My driving style has changed over the years. Like many young people, I drove rather competitively in my youth. I tried to ace out that guy weaving in and out of traffic. I refused to give way to that jerk trying to edge a few spaces ahead when traffic was getting bogged down. I fought for position, even if it was just one car length.
These days I watch for that guy weaving in and out of traffic. I try to make room so that he (or she) can just move right on past me. I figure my sleight adjustment of position and speed won't significantly impact my own journey, and this person is just going to do what they are going to do no matter what I do. If nothing else I have made sure that Mr. Bob-and-weave will have his accident somewhere far from me.
I give way. I try to make the journey of others around me go more smoothly. I have found that giving way does not make me late to my destination. In more than one case I have pulled into a parking lot at my destination and found Mr. Bob-and-weave just getting out of his car. He gained mere seconds at the cost of great risk to himself and others. Seconds.
What has happened is that I have switched from viewing my journey as a competition to one of participation. How can I make traffic flow better? What can I do now that will make the shared journey go more smoothly? They are usually tiny things. Mostly just not insisting on having something of little value, such as one car length.
My perception has altered. I actually perceive traffic flowing better as a consequence of my new attitude. Is this just an illusion? I really don't know. I don't particularly care, as long as my experience is made better. As long as my participation seems to me to make things better, things are better.
Today (while driving) I realized what I was doing, and gave it a name. I came up with the title for this blog as a description of what I was doing. Participating in the journey I was sharing with all of the people on the road. We may not all have had the same destination, but for a time we were all together and moving in the same direction. It cost me very little to try to make the journey better for all of us.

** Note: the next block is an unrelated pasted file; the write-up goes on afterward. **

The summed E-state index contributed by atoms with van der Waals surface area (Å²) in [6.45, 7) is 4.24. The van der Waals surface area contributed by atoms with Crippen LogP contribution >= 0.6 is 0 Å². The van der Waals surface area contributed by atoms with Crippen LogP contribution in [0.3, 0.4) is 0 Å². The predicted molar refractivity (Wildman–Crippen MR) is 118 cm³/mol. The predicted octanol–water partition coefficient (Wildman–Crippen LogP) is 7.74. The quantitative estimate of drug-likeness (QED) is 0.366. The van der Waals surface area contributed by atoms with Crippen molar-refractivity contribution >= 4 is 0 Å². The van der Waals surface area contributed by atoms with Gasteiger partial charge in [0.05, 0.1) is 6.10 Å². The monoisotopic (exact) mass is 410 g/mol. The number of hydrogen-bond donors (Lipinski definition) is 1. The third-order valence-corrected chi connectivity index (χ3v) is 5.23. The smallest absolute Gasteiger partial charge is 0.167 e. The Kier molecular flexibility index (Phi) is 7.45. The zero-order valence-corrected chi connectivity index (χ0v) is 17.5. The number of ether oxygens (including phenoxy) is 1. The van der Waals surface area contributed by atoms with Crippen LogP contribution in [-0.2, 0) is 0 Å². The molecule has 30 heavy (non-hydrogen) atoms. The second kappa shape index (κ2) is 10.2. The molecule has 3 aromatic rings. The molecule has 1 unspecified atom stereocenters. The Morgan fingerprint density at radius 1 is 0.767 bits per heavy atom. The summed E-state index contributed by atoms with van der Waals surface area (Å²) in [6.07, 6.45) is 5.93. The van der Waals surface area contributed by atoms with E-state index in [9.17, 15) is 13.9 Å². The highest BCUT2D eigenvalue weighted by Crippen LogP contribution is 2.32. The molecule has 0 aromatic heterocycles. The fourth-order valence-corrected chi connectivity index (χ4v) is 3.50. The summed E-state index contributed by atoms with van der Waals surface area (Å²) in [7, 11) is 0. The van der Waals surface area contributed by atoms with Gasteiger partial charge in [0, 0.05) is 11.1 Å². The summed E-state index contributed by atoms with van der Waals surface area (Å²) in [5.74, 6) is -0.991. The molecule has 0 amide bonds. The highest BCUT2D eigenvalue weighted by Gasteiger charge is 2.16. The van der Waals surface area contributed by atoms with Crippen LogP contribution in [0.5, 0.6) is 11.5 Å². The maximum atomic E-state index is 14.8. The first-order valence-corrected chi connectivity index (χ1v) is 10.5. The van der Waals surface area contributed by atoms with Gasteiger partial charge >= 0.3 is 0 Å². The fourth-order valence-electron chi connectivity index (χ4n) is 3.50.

I have to wonder if this kind of thinking could be applied to other situations. Granted, in a game or in a true survival situation head-to-head competition may be the better way. However, in most of life participation might well be the better choice. Politics? The economy? My local community affairs?
My purpose in the future is to keep an eye out for opportunities to be a participant rather than a competitor. It will always come down to little things. Small courtesies performed to make my journey and the journey of those around me a bit more pleasant. Kindness need not be costly, and courtesy is an affordable luxury.
Lots of people will be blogging farewell to a creative and powerful figure of our era. I, too, wish to express my appreciation for the man and his work. He has truly impacted our world. I have visited the Apple campus, a nexus of innovation and creativity. I have been directly and indirectly involved in Silicon Valley, and the amazing culture it spawned.
I am particularly amazed at all he did toward the end of his days. Pancreatic cancer is particularly painful, and to do battle for so long is truly impressive. I have a dubious honor in that I had an attack of acute pancreatitis years ago. I sampled the pain. It is a most amazing pain, and for him to work through that kind of pain on a regular basis for years is astounding. That, and continuing to perform at a high level in a challenging industry.
He will be missed. Missed by multitudes, around the world. And rightly so.
I now turn to another page. In the course of my own career I never met Steve Jobs, but I met other people. People not so high up on the scale of human achievement. Dregs, actually. In particular, winos. Drunks. Wasted humanity. Failures as deep as Steve Jobs was successful.
I watched them die, over time. Penguin. Pathfinder. Scotty. Scotty was a particularly nice guy. Vodka Ron. Ron would often continue conversations with me that we had never started. Others whom I could name. One took the name of Harry Blackstone Jr., and was a magician at the end of his magical rope. One went by the name of Sarge, with some unclear military background.
Some were broken warriors. Others just took a wrong turn at a bump in the road of life. A few had college degrees somewhere in the past. Others had failed businesses, failed relationships, or just failed life management decisions. All found themselves at the bottom of a bottle. I never saw any of them that got in this deep make it out, except Pathfinder. He just quit. Got a job and a place to stay. Then died.
I choose to sometimes remember these forgotten humans. Steve Jobs earned the honor of being remembered by multitudes. That is good and right. I remember him, too. The others, those who did not fare as well, will go unremembered. I choose to sometimes remember them, not for their successes or failures, but for their humanity.
Human, just like Steve. Farewell, Steve. You ran a good race. Rest in peace.
I am currently 62 years old. At present I am a retired correctional officer with 20 years of service. (My real job these days is being a Grandpa.)
I am married to my long-suffering wife, Linda. I have three children; Matthew, Beth, and Jon. I currently have six grandchildren; Alexandra, Madelyn, Wyatt, Lucas, Abigail and Landon.